DCB #114: Do Not Forget Liu Xiaobo

To support us with a donation? Click here!Dialogue China BriefingTalking About China NowIssue 114 – August 15, 2022In This IssueThe articles shared here do not necessarily reflect the views of the briefing or Dialogue China. All articles sourced from WeChat public accounts unless otherwise noted.I. Dialogue China Opinions1. Do Not Forget Liu XiaoboII. Policy2. The History of the “Evolution” of the “Internet Water Army”* (Cyber Army): The Victim Does Not Know Who They Are Being Attacked By3. Restructuring of Provincial Level Public Security Officials. Many Leave Public Security System to Take Up Positions in New Locations and FieldsIII. Politics4. Why Is Northeast Asia Able to Maintain a Minimum Level of Peace?5. Reasons For and Effects Of the Rapid Shift in Taiwan’s Unification and Independence ForcesIV. Finance and Business6. “No Resumption of Construction, No Repayment of Mortgage Loans.” The New Game of Chess the Owners of Unfinished Apartments Are PlayingDialogue China Opinions1. Do Not Forget Liu XiaoboWang Dan – Radio Free Asia Commentary – July 7, 2022As a personal friend of Liu Xiaobo’s, I certainly miss him more strongly on this, the five year anniversary of his death. At the same time, I greatly regret to see that the international community’s memory of Xiaobo seems to be gradually fading. Not only are there fewer articles of remembrance and nostalgia on the Internet, but among the many dissident organizations overseas – apart from an online memorial service in Europe – there are no more memorial events to be seen. This must be considered a very regrettable thing. I am sorry not only for Liu Xiaobo personally, but also because in the face of the current situation in China, commemorating Liu Xiaobo today has a special meaning.
This is particularly significant in two ways: First, Liu Xiaobo, a Nobel Peace Prize laureate, was seriously ill in prison but was denied proper medical treatment until the end of his life, when he was denied permission to leave the country for specialized cancer treatment. It is no exaggeration to say that he was deliberately murdered by the Chinese Communist authorities. This is not only unprecedented in the history of the Nobel Peace Prize, but is also a heinous act of human rights persecution, wicked conduct that makes one bristle with anger. Yet today, the international community seems to have taken little effective action against the Chinese Communist Party for such a grave evil. When Xiaobo died, there was a proposal in the United States Congress to rename the road in front of the Chinese Embassy in the United States “Liu Xiaobo Square.” But until now this proposal has not been acted on.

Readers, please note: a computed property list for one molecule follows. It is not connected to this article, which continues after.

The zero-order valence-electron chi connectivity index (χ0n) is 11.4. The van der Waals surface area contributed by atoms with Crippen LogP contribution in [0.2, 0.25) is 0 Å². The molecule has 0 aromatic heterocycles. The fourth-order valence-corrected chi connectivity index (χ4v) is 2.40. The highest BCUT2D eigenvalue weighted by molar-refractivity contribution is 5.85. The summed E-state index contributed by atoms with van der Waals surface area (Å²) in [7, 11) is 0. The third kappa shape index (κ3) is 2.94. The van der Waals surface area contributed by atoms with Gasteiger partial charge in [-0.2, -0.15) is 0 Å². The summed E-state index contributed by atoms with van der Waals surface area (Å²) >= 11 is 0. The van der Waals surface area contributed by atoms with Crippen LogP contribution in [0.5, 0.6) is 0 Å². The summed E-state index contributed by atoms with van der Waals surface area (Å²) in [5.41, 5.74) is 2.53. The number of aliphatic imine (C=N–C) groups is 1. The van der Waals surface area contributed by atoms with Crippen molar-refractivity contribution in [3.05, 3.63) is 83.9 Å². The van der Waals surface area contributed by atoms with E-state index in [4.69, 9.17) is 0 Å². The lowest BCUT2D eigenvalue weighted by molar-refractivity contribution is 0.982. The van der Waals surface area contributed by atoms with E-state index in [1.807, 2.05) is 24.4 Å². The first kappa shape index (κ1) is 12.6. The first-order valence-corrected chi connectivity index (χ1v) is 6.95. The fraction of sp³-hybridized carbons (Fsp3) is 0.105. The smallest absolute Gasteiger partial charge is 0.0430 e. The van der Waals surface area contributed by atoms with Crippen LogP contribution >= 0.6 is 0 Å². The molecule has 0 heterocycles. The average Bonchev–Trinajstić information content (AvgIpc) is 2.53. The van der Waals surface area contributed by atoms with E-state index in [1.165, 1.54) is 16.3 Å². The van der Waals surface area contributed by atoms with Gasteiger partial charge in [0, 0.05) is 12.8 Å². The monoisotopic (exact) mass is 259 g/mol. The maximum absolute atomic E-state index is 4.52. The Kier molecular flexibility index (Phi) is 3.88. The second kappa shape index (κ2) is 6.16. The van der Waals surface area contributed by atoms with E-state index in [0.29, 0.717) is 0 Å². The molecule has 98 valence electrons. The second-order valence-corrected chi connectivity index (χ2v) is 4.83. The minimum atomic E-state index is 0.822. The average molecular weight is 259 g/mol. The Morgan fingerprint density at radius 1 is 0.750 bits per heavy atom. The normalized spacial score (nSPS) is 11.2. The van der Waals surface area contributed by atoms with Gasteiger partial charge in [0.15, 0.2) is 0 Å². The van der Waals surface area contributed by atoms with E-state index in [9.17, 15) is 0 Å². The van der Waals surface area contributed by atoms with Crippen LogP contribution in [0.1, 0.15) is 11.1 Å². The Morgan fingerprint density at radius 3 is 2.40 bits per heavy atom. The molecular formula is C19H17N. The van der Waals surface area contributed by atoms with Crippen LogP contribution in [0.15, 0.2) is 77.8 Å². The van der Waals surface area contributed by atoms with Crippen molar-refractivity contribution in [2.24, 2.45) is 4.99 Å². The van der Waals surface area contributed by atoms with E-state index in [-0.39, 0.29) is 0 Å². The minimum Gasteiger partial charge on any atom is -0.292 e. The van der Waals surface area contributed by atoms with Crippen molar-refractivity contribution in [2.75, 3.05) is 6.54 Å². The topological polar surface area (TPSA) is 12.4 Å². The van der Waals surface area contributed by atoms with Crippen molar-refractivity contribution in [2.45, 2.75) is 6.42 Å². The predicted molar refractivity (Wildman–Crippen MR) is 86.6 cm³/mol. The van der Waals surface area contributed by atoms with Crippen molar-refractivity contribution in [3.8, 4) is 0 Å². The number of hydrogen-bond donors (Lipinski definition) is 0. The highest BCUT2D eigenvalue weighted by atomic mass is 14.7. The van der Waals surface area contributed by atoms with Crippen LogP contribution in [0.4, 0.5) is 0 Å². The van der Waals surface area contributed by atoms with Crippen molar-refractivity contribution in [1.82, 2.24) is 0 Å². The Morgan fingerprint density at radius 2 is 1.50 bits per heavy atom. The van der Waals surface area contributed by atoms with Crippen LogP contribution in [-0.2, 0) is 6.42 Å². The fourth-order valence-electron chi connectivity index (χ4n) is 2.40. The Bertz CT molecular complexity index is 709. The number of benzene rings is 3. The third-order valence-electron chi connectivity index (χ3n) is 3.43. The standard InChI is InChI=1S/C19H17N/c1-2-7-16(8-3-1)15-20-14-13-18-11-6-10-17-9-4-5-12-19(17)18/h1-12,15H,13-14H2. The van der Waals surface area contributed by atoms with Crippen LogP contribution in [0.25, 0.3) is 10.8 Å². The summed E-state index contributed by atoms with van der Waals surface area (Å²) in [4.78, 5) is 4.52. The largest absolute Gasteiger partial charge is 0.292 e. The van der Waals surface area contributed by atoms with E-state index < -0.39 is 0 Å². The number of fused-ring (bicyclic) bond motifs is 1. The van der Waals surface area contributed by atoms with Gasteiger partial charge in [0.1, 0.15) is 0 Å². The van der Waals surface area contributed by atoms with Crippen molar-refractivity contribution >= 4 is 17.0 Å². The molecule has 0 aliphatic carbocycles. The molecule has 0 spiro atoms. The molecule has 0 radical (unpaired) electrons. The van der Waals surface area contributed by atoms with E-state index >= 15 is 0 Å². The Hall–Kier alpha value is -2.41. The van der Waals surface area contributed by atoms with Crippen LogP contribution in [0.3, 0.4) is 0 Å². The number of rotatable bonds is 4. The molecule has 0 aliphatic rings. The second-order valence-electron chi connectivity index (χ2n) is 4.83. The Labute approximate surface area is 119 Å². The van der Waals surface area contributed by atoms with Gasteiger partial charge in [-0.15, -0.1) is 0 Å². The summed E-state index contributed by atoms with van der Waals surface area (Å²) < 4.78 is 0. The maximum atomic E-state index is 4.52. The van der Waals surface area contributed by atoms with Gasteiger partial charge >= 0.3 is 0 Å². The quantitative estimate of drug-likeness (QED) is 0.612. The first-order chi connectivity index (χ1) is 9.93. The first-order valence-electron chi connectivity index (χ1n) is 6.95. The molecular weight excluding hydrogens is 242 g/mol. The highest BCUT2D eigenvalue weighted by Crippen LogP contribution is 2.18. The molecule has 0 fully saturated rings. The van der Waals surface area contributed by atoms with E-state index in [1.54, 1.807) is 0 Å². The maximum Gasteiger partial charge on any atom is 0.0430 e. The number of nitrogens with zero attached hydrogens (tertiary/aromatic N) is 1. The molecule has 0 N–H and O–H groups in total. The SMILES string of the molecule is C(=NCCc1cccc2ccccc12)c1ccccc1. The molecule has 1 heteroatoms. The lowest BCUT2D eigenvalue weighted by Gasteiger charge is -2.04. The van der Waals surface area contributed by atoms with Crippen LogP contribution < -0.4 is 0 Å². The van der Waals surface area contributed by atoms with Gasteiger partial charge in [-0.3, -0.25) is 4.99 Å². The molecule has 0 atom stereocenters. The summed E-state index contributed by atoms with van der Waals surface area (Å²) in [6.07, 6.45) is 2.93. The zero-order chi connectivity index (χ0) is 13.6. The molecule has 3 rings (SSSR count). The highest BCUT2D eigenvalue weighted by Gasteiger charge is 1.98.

The reason for not forgetting Liu Xiaobo is not only to commemorate a hero who sacrificed his life for democracy, but also to remind the world that the Chinese Communist Party has repeatedly crossed the bottom line of the civilized world and has repeatedly committed unprecedented and terrible atrocities. We should not forget what the Chinese Communist Party has done because of the passage of time. The outside world should more importantly realize that as long as China remains under the totalitarian rule of the Chinese Communist Party, the tragedy of Liu Xiaobo will be repeated in the future. Do not forget Liu Xiaobo, and remind the world not to think that Xi Jinping did all these bad things single handedly. You should know that the arrest of Liu Xiaobo and the heavy prison sentence he was given took place when Hu Jintao was Communist Party leader. While we are denouncing Xi Jinping orally and in writing for pushing his reactionary policies, some people are beginning to miss the Communist Party rule of Jiang Zemin and Hu Jintao. If you still remember the person who initiated the death of Liu Xiaobo, you will know that the evil of the Chinese Communist Party is not only a personal problem, but also a systemic one. As long as the system of single party dictatorship is not confronted and resolved, no one can improve the human rights record of China.
Second, Liu Xiaobo should not be forgotten because he has symbolic significance. He represents the kind of force of civil society that has grown tenaciously in between the cracks of brutal state violence over the past 40 years. With the Liu Xiaobo initiated Charter 08* as a standard, we have seen the growth of popular resistance in China. After Xi Jinping came to power, he dealt a crushing blow to civil society in China, leaving many people without any hope for civil resistance in China. But if we understand Liu Xiaobo’s process of personal struggle, we will know that even in the most difficult and darkest period after the June 4, 1989 Tiananmen Massacre, the fire of resistance has never been extinguished among the Chinese people. The fact that Liu Xiaobo has received the highest recognition by the international community shows that the power of Chinese civil society was once generally acknowledged by the outside world.
* Charter 08 is a manifesto initially signed by 303 Chinese dissident intellectuals and human rights activists. It was published on December 10, 2008, the 60th anniversary of the United Nations’ Universal Declaration of Human Rights, adopting its name and style from the anti-Soviet Charter 77 issued by dissidents in Czechoslovakia led by eventual President Vaclav Havel. Since its release, more than 10,000 people inside and outside China have signed the charter. After unsuccessful reform efforts in 1989 and 1998 by the Chinese democracy movement, Charter 08 was the first challenge to single party rule that declared as its goal the end of Communist Party dictatorship. It has been described as the first one with a unified strategy. In 2009, one of the authors of Charter 08, Liu Xiaobo, was sentenced to eleven years’ imprisonment for “inciting subversion of state power” because of his involvement. A year later, Liu was awarded the 2010 Nobel Peace Prize by the Norwegian Nobel Committee. Seven years later in July 2017, he died of terminal liver cancer in prison after having been granted medical parole., the fire of resistance has never been extinguished in China’s civil society.